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A Framework That Provides Clarity

During periods of “low visibility,” confusion reigns: for every indication of one trend, there seems to be a countertrend. The key is to glean from the collective wisdom of reliable leading indicators a clear signal that the economy is headed for a turn.

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Jan 04 2016

Shrinking Trade Pie Gets Even Smaller

Early last year, we highlighted how export volume growth had collapsed following the initial recovery from the GFC, and that even the subsequent increases in export volume “have been accompanied by double-digit percentage declines in export prices for both the advanced and the emerging economies” (ICO Essentials, January 2015).

The situation has since worsened for most economies, with year-over-year (yoy) world export volume growth dropping to a 34-month low in October (not shown). In the U.S., yoy export volume growth (Chart, blue line) has skidded to its worst reading since the fall of 2009, and similar weakness can be found in the Eurozone, Japan, and Emerging Asia.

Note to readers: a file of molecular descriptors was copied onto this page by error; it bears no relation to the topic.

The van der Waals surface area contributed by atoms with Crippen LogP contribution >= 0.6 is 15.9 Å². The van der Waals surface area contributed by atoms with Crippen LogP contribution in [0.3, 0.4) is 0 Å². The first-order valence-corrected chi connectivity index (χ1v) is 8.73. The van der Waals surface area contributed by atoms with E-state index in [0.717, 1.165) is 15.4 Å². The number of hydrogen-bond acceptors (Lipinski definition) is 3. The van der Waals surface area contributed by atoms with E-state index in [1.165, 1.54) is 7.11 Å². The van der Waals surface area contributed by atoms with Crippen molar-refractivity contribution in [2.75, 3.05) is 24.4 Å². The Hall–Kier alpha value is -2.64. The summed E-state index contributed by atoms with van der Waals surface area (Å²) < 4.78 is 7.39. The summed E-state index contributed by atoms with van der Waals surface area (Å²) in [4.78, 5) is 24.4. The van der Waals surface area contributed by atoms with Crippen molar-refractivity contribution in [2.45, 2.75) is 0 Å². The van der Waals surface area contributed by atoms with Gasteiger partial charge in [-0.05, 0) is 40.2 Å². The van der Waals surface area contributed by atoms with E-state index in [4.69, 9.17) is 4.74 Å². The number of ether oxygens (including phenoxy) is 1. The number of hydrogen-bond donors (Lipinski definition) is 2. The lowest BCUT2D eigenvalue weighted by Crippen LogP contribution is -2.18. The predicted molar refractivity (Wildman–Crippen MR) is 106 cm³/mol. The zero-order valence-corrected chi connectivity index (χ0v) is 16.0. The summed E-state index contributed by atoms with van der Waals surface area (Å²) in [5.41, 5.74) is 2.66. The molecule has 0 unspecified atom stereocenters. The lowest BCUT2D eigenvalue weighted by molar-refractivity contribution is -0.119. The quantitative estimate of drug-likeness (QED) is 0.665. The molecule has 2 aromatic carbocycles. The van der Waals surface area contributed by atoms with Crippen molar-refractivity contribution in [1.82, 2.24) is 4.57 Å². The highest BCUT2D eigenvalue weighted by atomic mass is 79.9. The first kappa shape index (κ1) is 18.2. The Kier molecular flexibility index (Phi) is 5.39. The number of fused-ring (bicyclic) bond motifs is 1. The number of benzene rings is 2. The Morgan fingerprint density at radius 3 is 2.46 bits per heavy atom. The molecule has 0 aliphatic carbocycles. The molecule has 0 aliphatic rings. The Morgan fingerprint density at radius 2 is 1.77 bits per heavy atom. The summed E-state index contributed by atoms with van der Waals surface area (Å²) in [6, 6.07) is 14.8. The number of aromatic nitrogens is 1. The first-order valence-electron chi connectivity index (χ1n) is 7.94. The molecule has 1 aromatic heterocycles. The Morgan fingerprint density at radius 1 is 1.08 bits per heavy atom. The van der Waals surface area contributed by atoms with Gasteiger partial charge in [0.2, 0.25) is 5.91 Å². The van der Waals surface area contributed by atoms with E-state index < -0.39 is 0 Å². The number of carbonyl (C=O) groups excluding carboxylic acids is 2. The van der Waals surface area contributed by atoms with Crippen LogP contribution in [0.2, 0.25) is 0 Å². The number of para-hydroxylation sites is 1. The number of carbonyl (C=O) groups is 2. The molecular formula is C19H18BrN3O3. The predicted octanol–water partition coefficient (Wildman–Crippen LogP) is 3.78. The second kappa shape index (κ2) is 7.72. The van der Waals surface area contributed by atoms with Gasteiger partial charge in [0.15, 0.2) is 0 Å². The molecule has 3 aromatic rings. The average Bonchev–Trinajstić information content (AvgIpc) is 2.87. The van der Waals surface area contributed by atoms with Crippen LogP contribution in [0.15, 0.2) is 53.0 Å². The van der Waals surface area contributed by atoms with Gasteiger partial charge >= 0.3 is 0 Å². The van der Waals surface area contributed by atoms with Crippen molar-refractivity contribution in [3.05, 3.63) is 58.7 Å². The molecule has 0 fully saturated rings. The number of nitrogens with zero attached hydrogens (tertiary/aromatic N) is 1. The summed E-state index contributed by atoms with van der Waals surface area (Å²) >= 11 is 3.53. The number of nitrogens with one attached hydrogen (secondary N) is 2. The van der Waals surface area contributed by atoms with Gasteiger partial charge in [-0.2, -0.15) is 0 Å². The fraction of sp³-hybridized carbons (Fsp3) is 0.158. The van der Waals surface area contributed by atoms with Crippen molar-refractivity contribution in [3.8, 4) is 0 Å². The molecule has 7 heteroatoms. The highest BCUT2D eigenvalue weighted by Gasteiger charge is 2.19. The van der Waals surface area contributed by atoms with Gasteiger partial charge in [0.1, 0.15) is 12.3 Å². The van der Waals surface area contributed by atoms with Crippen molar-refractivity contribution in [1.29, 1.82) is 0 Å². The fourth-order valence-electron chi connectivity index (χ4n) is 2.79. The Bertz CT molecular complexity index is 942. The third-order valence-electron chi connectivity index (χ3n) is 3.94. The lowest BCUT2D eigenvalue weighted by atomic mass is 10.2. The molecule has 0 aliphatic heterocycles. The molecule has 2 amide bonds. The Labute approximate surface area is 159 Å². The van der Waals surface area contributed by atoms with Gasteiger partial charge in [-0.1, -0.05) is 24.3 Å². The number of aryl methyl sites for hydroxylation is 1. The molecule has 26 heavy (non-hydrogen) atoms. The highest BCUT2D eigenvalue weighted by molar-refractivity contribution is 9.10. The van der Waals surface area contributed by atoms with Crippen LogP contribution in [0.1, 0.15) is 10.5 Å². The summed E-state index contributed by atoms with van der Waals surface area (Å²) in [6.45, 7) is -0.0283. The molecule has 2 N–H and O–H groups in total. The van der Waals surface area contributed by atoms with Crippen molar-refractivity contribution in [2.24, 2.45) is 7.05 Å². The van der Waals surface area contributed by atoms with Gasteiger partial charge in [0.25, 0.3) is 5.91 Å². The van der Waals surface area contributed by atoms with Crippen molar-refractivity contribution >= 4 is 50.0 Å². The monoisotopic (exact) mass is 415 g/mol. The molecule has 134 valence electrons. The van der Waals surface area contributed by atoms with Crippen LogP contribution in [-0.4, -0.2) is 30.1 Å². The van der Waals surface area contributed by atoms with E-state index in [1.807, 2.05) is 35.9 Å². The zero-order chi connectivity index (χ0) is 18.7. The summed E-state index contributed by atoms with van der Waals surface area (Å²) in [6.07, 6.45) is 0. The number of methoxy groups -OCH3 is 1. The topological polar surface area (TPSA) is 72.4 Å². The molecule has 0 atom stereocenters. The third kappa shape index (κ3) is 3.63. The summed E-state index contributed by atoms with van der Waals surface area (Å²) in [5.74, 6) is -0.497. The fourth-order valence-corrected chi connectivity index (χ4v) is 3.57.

U.S. export volume growth continues to slow even as yoy U.S. export price growth sits near a six-year low (black line), and world export price growth is even lower. This degree of deflation coursing through the global economy, which also results in U.S. import price deflation, may stand in the way of Fed plans for multiple rate hikes in 2016 that are rooted in an effectively-broken Phillips curve mentality. In fact, with “the price of imports increasingly becoming a critical driver of overall inflation,” import price deflation is likely to check U.S. inflation pressures to a greater degree than many believe.

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